Whatever the reason, new grip or otherwise, Chapman looks so much better right now that he did at pretty much any point prior to September. His velocity never really dropped, but the pitch lacked that explosiveness. Hitters kept fouling it off like it was nothing. Now he’s throwing it by hitters consistently and looks like the old Chapman. If the new grip is the reason for the improvement, great! If it’s something else, well, that’s great too. Chapman looks fixed and that’s the most important thing.

Rich asks: With Todd Frazier hitting free agency, I was wondering if Nick Castellanos might be a reasonable offseason target? Apparently he possesses decent exit velocity and the ability take advantage of the short porch in right field at YS3. If he seems like a decent candidate, what would he cost?

The Tigers committed to a rebuild at the trade deadline and I imagine the 25-year-old Castellanos will be on the trade block this winter. He’ll be a free agent following the 2019 season. Detroit finally came to their senses and moved Castellanos to the outfield last month — since becoming a regular in 2014, his -63 Defensive Runs Saved are second worst by any player at any position (Andrew McCutchen is worst at -64 DRS) — after acquiring third base prospect Jeimer Candelario at the trade deadline.

Castellanos’ batted ball stats are drool worthy. Among the 99 hitters with at least 2,000 plate appearances since 2014, he has the third lowest soft contact rate (11.3%) and 20th highest hard contact rate (35.7%). Hit the ball hard and good thing tend to happen. And, as Rich mentioned, Castellanos is a right-handed hitter who can hit the ball out to right field. His 2014-17 spray chart, via Baseball Savant:

nick-castellatos-2014-17-spray-chart

There’s some oppo pop in that bat. There’s some ability here. Castellanos is a former first round pick and he went into yesterday’s game hitting .271/.320/.490 (110 wRC+) with 24 homers. That’s something. The problem is he doesn’t have a position — the shift to the outfield has been adventurous so far — and he’s always been a bit of a free swinger (23.8% strikeouts and 6.3% walks). Can a player learn plate discipline in his mid-20s? Maybe!

What about getting Castellanos to be a most of the time designated hitter who also sees some action in right field and at first and third bases? I have no idea what it’ll cost to get him, though I’m guessing the Tigers want prospects, and the Yankees have plenty of those. I can’t imagine it’ll cost top prospects. Forget Gleyber Torres or Clint Frazier. I wouldn’t even trade Miguel Andujar or Tyler Wade for two years of Castellanos. I’m intrigued by Castellanos’ ability to hit the ball hard and to right field. The rest of the package kinda stinks. With Matt Holliday and Frazier set to become free agents, Castellanos could be a target to plug in the lineup.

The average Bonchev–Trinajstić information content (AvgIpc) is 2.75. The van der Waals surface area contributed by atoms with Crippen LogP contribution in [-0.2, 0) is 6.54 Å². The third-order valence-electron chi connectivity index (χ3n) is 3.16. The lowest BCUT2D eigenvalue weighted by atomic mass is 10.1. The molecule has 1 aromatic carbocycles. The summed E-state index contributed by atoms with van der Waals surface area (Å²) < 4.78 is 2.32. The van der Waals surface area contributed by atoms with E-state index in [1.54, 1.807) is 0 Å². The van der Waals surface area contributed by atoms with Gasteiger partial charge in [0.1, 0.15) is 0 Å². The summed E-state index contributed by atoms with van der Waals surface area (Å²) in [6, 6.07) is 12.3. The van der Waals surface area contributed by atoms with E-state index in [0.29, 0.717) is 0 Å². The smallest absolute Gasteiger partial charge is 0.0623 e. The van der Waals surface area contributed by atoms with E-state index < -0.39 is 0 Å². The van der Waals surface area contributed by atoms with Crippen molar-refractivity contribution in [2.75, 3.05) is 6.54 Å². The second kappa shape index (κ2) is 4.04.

Mailbag: Game 162, Warren, Michael, Headley, Avila, Judge

Got a dozen questions in the mailbag this week. Send your questions to RABmailbag (at) gmail (dot) com and I’ll get to as many as I can each week.

(Elsa/Getty)
Sevy. (Elsa/Getty)

Bill asks: Say game 162 the yanks have clinched a spot in the WC game but haven’t cliched home field and can’t win the division. Your option is Severino in 162 and then Gray/Tanaka in the WC or Monty in 162 and Sevy in WC game which would the Yanks do?

Man, that’s tough. The Yankees are a better team at home than on the road, but are they so much better that it makes up for the difference between Luis Severino and either Sonny Gray or Masahiro Tanaka? Gray and Tanaka are awesome! But they’re not Severino right now. Here are the home-road splits heading into last night’s game:

W-L Run. Diff Runs Scored per Game Runs Allowed per Game
at Home 40-27 +87 5.42 4.12
on Road 38-39 +68 5.10 4.22

Ignore the win-loss record for a second. The difference between the Yankees at home and the Yankees on the road is basically one extra run scored every three games. That’s the big picture way of looking at things. In an individual game, one fly ball into the short porch can change everything. The Yankees are built for Yankee Stadium — their starters get ground balls, their relievers miss bats, and their hitters sock dingers — and you’d like to have that advantage in the Wild Card Game.

At the same time, you have to put your best foot forward in that Wild Card Game, and Severino gives you the best chance to win. And hey, who’s to say the Yankees wouldn’t win Game 162 behind Jordan Montgomery? They’re playing the Blue Jays that day and the Blue Jays stink. They figure to have one foot in the batter’s box and one foot on the plane home for the offseason that afternoon.